Pneumonia VaccineAccording to Dr. Seth Berkley, CEO of Gavi, within the last 10 years, the pneumonia vaccine has saved the lives of more than 500,000 children in developing countries. More than 109 million children have been given the PCV (pneumococcal conjugate vaccine) with Gavi’s support.

Although the numbers have now reached 41 percent from 2015’s 35 percent of receiver rates, millions of children are still not receiving the pneumonia vaccine. This is an issue because the disease is both treatable and preventable, but remains the leading cause of death in children throughout the world.

The pneumococcal vaccination protects the body against different types of the pneumococcal bacteria itself. The pneumonia disease is most common in children, and therefore the CDC recommends that all children be vaccinated. Although there are many different types of pneumococcal bacteria, there are only two types of the vaccination itself. The first vaccination to fight pneumonia is called Prevnar 13. This vaccination protects against 13 different types of the pneumococcal bacteria. The second type, Pneumovax 23, protects against 23 different types of the bacteria. Although this vaccine can save lives and prevent the disease, children in developing countries are nine times more likely to get the disease than people in developed countries.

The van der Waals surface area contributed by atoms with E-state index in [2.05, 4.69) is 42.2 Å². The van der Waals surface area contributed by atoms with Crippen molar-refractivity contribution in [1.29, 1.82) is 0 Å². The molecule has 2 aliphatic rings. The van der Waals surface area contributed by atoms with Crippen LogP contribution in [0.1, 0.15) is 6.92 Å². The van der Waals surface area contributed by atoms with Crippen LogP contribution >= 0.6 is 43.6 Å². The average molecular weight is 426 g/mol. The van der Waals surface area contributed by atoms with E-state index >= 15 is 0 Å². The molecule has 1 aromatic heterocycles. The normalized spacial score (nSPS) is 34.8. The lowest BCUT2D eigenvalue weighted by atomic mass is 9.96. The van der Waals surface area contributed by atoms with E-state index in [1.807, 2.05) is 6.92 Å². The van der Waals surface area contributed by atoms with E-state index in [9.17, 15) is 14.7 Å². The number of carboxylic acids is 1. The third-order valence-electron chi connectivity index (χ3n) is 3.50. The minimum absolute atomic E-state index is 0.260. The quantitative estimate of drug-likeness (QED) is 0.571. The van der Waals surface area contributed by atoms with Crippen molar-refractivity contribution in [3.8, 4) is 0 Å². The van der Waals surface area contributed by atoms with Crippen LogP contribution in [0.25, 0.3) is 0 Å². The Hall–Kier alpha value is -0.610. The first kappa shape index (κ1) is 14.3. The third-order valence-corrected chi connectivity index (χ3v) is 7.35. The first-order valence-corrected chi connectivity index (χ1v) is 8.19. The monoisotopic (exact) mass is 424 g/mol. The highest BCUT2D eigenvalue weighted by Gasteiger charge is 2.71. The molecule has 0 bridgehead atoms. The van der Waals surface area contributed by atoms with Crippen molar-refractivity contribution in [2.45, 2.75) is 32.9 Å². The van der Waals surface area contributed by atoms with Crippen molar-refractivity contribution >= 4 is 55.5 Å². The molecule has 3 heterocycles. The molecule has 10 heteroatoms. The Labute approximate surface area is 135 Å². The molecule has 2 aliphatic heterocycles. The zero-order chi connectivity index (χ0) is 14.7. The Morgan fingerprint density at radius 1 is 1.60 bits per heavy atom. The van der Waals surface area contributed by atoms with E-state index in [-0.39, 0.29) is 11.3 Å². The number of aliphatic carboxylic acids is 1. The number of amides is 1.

Normally, children in developing countries receive vaccinations 10 years after children in wealthy countries do, but with the Advance Market Commitment, funded by Italy, Canada, Russia, Norway and the Bill and Melinda Gates Foundation, they were able to get the PCV vaccine as soon as a year after it was developed. The market legally binds commitment purchases of the vaccinations through preset terms. This concept has been around for a long time, but the Advanced Market Commitment’s tactics seem to be very effective. Gavi has reached 58 countries throughout Africa and Asia with their immunization programs. The continued push to immunize all children in developing countries will greatly affect these nations’ outcomes in the future.

– Chloe Turner

Photo: Flickr